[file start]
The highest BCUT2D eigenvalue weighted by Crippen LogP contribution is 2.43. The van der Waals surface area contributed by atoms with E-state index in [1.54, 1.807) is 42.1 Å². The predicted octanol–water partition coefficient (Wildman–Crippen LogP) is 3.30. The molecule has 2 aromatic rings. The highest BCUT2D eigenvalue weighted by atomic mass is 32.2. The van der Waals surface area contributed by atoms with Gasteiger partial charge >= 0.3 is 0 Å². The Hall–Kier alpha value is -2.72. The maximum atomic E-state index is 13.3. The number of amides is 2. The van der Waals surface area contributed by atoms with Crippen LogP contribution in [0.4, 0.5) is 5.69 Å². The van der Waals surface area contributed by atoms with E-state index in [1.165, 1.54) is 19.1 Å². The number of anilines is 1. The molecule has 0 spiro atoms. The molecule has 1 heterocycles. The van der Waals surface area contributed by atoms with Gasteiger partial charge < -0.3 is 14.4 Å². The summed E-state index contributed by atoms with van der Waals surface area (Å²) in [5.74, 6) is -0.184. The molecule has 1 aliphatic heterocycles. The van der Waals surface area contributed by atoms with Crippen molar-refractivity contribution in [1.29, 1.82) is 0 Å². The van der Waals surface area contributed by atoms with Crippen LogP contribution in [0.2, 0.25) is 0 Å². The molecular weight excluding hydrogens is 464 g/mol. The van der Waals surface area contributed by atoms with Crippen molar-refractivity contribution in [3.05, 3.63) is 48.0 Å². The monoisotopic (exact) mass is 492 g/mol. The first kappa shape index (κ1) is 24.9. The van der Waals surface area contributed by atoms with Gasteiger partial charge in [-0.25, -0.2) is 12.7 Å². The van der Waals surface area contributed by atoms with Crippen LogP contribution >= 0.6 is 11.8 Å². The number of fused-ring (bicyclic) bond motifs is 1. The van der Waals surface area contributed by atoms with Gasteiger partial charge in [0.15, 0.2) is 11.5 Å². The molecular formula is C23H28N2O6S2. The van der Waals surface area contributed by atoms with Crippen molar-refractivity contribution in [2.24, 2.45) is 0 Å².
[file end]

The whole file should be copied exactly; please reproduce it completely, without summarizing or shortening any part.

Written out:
The highest BCUT2D eigenvalue weighted by Crippen LogP contribution is 2.43. The van der Waals surface area contributed by atoms with E-state index in [1.54, 1.807) is 42.1 Å². The predicted octanol–water partition coefficient (Wildman–Crippen LogP) is 3.30. The molecule has 2 aromatic rings. The highest BCUT2D eigenvalue weighted by atomic mass is 32.2. The van der Waals surface area contributed by atoms with Gasteiger partial charge >= 0.3 is 0 Å². The Hall–Kier alpha value is -2.72. The maximum atomic E-state index is 13.3. The number of amides is 2. The van der Waals surface area contributed by atoms with Crippen LogP contribution in [0.4, 0.5) is 5.69 Å². The van der Waals surface area contributed by atoms with E-state index in [1.165, 1.54) is 19.1 Å². The number of anilines is 1. The molecule has 0 spiro atoms. The molecule has 1 heterocycles. The van der Waals surface area contributed by atoms with Gasteiger partial charge < -0.3 is 14.4 Å². The summed E-state index contributed by atoms with van der Waals surface area (Å²) in [5.74, 6) is -0.184. The molecule has 1 aliphatic heterocycles. The van der Waals surface area contributed by atoms with Crippen molar-refractivity contribution in [1.29, 1.82) is 0 Å². The van der Waals surface area contributed by atoms with Crippen LogP contribution in [0.2, 0.25) is 0 Å². The molecular weight excluding hydrogens is 464 g/mol. The van der Waals surface area contributed by atoms with Crippen molar-refractivity contribution in [3.05, 3.63) is 48.0 Å². The monoisotopic (exact) mass is 492 g/mol. The first kappa shape index (κ1) is 24.9. The van der Waals surface area contributed by atoms with Gasteiger partial charge in [-0.25, -0.2) is 12.7 Å². The van der Waals surface area contributed by atoms with Crippen LogP contribution >= 0.6 is 11.8 Å². The number of fused-ring (bicyclic) bond motifs is 1. The van der Waals surface area contributed by atoms with Gasteiger partial charge in [0.15, 0.2) is 11.5 Å². The molecular formula is C23H28N2O6S2. The van der Waals surface area contributed by atoms with Crippen molar-refractivity contribution in [2.24, 2.45) is 0 Å².